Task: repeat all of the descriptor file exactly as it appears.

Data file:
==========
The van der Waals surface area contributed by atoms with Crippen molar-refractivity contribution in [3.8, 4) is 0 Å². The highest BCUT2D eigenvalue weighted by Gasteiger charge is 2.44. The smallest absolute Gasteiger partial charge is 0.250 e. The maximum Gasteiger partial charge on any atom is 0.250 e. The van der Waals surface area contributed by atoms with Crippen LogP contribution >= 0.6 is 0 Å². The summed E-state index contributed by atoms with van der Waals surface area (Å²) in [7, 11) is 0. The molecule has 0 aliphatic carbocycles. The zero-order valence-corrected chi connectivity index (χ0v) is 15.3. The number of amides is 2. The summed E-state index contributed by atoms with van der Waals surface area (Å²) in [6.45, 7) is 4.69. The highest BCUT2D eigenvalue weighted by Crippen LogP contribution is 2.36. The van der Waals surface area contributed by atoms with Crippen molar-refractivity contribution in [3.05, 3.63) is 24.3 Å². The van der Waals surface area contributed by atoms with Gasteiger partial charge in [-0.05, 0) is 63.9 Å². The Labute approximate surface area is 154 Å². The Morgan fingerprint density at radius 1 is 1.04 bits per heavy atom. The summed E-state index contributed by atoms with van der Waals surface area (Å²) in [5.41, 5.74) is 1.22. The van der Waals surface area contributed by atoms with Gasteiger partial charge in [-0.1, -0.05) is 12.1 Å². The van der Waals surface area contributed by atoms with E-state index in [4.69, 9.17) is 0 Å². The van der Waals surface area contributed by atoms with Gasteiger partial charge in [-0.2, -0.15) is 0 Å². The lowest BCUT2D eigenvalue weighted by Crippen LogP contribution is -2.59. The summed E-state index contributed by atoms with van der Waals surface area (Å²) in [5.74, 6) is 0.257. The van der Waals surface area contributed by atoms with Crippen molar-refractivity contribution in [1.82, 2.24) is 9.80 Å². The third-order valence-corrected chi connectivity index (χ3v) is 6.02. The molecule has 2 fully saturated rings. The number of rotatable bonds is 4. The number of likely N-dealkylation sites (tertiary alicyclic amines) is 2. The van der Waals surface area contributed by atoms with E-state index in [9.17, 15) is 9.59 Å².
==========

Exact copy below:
The van der Waals surface area contributed by atoms with Crippen molar-refractivity contribution in [3.8, 4) is 0 Å². The highest BCUT2D eigenvalue weighted by Gasteiger charge is 2.44. The smallest absolute Gasteiger partial charge is 0.250 e. The maximum Gasteiger partial charge on any atom is 0.250 e. The van der Waals surface area contributed by atoms with Crippen LogP contribution >= 0.6 is 0 Å². The summed E-state index contributed by atoms with van der Waals surface area (Å²) in [7, 11) is 0. The molecule has 0 aliphatic carbocycles. The zero-order valence-corrected chi connectivity index (χ0v) is 15.3. The number of amides is 2. The summed E-state index contributed by atoms with van der Waals surface area (Å²) in [6.45, 7) is 4.69. The highest BCUT2D eigenvalue weighted by Crippen LogP contribution is 2.36. The van der Waals surface area contributed by atoms with Crippen molar-refractivity contribution in [3.05, 3.63) is 24.3 Å². The van der Waals surface area contributed by atoms with Gasteiger partial charge in [-0.05, 0) is 63.9 Å². The Labute approximate surface area is 154 Å². The Morgan fingerprint density at radius 1 is 1.04 bits per heavy atom. The summed E-state index contributed by atoms with van der Waals surface area (Å²) in [5.41, 5.74) is 1.22. The van der Waals surface area contributed by atoms with Gasteiger partial charge in [-0.1, -0.05) is 12.1 Å². The van der Waals surface area contributed by atoms with E-state index in [4.69, 9.17) is 0 Å². The van der Waals surface area contributed by atoms with Gasteiger partial charge in [-0.2, -0.15) is 0 Å². The lowest BCUT2D eigenvalue weighted by Crippen LogP contribution is -2.59. The summed E-state index contributed by atoms with van der Waals surface area (Å²) in [5.74, 6) is 0.257. The van der Waals surface area contributed by atoms with Crippen molar-refractivity contribution in [1.82, 2.24) is 9.80 Å². The third-order valence-corrected chi connectivity index (χ3v) is 6.02. The molecule has 2 fully saturated rings. The number of rotatable bonds is 4. The number of likely N-dealkylation sites (tertiary alicyclic amines) is 2. The van der Waals surface area contributed by atoms with E-state index in [9.17, 15) is 9.59 Å².